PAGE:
Polish American Congress History

Origins of the Polish American Congress
The Polish American Congress (PAC, or Kongres Polonii Amerykanskiej, KPA) was established at a massive gathering in Buffalo, New York at the end of May 1944 in what proved to be the last year of the Second War. (The great Allied invasion of Normandy occurred just five days after the Congress adjourned.)

In Buffalo more than 2,500 elected representatives of the Polish community across the United States spoke in one voice to express their total support for the victory of the United States over Nazi Germany and imperial Japan in the conflict and for the restoration of a free and sovereign Poland once the War was won.  Read more

Creation of the PAC and 65-Year Overview

Part 1 — 1944-1980
Founding of the Polish American Congress at a massive rally in Buffalo, New York, May 28-June 1, 1944. Some 2,600 delegates from Polish American communities around the country take part in this significant event of World War II.

At their first Congress, the delegates resolve to underscore American Polonia’s patriotic commitment to the U.S. war effort against Nazi Germany and Imperial Japan. Further, they call on the U.S. government to support the freedom and sovereignty of Poland, a wartime ally of our country, once the War is over. Read more

Part 2 — 1981-1994
In June, President Mazewski attends the funeral of Cardinal Stefan Wyszynski in Warsaw and later meets with the leader of Solidarity, Lech Walesa.

Following Mazewski’s return to America, PAC sponsored efforts begin to raise money and materials to meet the needs of Poles suffering in an economy near collapse. The PAC Charitable Foundation initiates its work for Poland by delivering medical goods in short supply to Poland.  Read more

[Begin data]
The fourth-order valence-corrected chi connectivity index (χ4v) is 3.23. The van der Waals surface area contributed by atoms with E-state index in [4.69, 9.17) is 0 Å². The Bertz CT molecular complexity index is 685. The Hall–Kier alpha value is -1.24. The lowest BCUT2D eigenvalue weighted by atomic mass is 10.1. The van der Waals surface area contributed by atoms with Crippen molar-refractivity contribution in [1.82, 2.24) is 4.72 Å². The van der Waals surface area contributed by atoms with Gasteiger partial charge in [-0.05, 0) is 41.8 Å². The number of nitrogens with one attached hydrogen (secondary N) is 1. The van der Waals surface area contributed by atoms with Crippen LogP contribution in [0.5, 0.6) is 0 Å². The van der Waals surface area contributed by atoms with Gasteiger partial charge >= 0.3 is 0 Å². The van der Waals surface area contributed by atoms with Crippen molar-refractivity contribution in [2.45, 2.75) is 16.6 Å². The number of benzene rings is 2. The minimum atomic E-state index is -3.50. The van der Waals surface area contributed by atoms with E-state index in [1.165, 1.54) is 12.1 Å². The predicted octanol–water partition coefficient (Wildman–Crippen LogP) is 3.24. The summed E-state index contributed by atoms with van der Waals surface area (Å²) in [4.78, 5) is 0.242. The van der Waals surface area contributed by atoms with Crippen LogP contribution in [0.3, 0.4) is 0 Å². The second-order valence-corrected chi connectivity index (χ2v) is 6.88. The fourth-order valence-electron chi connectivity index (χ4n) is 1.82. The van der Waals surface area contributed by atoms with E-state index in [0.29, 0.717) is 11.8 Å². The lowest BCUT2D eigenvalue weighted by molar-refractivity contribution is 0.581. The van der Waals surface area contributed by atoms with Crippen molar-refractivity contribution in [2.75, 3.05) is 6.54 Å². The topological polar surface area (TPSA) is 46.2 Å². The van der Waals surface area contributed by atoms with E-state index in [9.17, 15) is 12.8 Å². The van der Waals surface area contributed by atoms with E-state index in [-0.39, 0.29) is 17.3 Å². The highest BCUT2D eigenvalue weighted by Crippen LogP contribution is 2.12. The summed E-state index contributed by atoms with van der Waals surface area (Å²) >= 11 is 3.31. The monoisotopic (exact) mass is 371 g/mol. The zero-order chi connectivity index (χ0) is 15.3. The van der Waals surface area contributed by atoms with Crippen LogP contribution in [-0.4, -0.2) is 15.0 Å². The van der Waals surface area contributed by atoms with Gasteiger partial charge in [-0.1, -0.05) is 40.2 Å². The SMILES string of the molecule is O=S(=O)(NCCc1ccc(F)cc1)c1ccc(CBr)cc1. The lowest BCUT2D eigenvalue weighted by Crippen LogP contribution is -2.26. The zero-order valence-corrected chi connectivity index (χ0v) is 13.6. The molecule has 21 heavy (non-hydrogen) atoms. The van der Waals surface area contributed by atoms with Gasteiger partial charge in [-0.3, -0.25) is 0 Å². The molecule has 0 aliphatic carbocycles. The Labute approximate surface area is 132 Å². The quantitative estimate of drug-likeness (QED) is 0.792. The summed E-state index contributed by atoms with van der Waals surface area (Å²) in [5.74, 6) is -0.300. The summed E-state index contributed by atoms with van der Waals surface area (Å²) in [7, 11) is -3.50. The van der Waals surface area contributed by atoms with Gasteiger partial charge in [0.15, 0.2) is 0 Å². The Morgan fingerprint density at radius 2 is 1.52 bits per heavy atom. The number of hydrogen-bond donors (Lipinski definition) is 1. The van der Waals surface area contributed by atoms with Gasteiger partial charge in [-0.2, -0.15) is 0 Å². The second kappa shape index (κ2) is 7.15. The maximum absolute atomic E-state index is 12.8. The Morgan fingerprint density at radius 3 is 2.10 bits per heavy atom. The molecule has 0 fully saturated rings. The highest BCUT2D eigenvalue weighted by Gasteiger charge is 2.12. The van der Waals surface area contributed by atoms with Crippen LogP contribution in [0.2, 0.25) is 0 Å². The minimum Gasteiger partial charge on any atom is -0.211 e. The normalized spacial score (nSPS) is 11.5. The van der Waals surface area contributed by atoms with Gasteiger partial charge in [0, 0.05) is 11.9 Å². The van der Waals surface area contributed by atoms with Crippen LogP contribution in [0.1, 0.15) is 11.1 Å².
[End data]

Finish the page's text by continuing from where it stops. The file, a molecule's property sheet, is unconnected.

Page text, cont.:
Part 3 — 1995-2009
The PAC backs voter registration efforts in the Polish American community and responds to a tragic fire in Gdansk, Poland by sending special supplies to the many burn victims.

1996: During the presidential campaign the PAC strongly urges the candidates to support Poland’s entry into NATO and immigration reform, and affirming America’s commitment to the Voice of America and Radio Free Europe/Radio Liberty. A major ally is Congressman William Lipinski of Illinois.

1997: President Clinton moves forward Poland’s admission into NATO; the PAC acts effectively on behalf of Polish flood victims and on immigration reform.  Read more

Historic Role of PAC in U.S. - Polish Relations
by Col. Casimir I. Lenard,

In order to understand the reason why the Polish American Congress was founded and the actions taken to bring Poland into NATO and to return it into the family of Western nations — one must go back to the tragic events that molded Poland’s history during the 20th Century.

On September 1, 1939 Poland was invaded by the Nazis, and on September 17 the Soviets attacked from the East, ripping Poland apart and sending millions of its citizens into forced labor, concentration camps and to the methodic killing of the Polish elite.

During World War II, the Polish military forces fought valiantly on the side of the Allies, on all fronts, while the Polish Home Army and the Polish Underground continued the struggle in the Polish territories. Read more